You Were Born to Breathe


Dear Me,

I am your best friend, your soulmate, your cheerleader, and your confidante. I’m sorry for also serving as your biggest critic, skeptic, and bully.

You have a friend who recently told you that she made a big mistake. She chose to turn away from her joy and energy in order to isolate herself from the world because she thought it was what she was supposed to do. She thought it was the right thing. She now sees- with her perfect hindsight- what a mistake she made and the person who suffered the most was her.

If something or someone gives you oxygen, don’t fool yourself into believing that you weren’t born to breathe. You Were Born To Breathe. Breathe deeply.

Core Question of Life for ‘Believers’: Does G-d want us to love, flourish, and be successful? It’s incredible to note that we would consider there is ever a time that the answer is no.

The answer is ALWAYS YES.

You should NOT take on suffering that no one asked you to take on and to presume that G-d would want suffering for you is an insult to your Creator. You were meant to have family, friends, and personal success.

This week’s Torah portion discusses the Patriarch, Yaakov, who works for his deceptive uncle, Lavan, for seven years so he can marry Lavan’s daughter, Rachel. Predictably, Lavan tricks Yaakov into marrying his older daughter, Leah. A week later, Yaakov marries Rachel after agreeing to work for Lavan for another seven years.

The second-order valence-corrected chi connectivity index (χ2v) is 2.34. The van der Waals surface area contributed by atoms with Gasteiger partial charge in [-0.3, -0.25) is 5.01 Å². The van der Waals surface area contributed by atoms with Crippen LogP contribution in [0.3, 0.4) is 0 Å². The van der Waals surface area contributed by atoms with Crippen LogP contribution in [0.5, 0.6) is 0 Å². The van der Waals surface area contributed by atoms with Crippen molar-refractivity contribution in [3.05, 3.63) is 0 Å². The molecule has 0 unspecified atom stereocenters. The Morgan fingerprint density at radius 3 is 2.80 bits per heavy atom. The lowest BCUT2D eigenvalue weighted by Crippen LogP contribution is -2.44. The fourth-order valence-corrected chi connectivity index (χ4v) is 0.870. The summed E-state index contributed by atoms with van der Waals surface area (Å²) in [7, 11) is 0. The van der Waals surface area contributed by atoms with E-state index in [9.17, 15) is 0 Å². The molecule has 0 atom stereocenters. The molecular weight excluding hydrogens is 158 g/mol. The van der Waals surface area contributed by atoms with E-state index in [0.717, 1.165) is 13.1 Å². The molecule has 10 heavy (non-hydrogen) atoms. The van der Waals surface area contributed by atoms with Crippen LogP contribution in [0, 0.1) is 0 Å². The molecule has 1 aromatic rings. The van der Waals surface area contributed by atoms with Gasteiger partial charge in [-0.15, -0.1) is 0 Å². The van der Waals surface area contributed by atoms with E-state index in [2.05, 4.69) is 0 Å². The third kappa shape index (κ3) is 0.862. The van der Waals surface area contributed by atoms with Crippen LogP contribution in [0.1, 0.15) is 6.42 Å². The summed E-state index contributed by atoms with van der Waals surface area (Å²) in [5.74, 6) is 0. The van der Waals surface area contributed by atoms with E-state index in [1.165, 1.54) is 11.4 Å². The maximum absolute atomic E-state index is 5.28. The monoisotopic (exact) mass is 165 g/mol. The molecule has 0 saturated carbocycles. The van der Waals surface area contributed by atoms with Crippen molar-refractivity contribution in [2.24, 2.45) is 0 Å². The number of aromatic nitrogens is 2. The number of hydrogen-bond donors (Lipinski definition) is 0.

There are many striking observations in this narrative, but the one relevant to you is Yaakov’s character trait of persistence. He persists in his will to marry Rachel and will not be dissuaded. Yaakov persists in wrestling with an angel until he receives a blessing and persists in receiving a blessing from his father, Yitzchak, over Esav, his brother. Yaakov also persists in mourning for his son, Yosef, when he’s believed to be dead. He is criticized for this particular episode of persistence as life is meant to be experienced in the moment and we are tasked not to dwell on the negative.

The Pharoah of Egypt will soon ask an old Yaakov how old he is and Yaakov’s answer will be, “Few and hard have been the days of the years of my life”. We can understand how Yaakov would perceive his life this way (given all his suffering) and yet we learn that this response was inappropriate.

Life has its ups and downs. A friend recently commented that just like a heart monitor with its ups and downs, where there’s life, there are ups and downs. A flat line indicates death.

We are meant to have downs but those downs are not meant to be pervasive. We are expected to get up from our mourning.

It’s you and me until the end. We were born into this world alone and will die alone.

For as long as you are blessed to live this beautiful life, embrace it as the GIFT that it is. Know that the people in your life who expect you to suffer are not people who have your best interests at heart and should be judged with compassion and favor but their words need not be heeded.

With prayers that you honor yourself and your decisions until 120,



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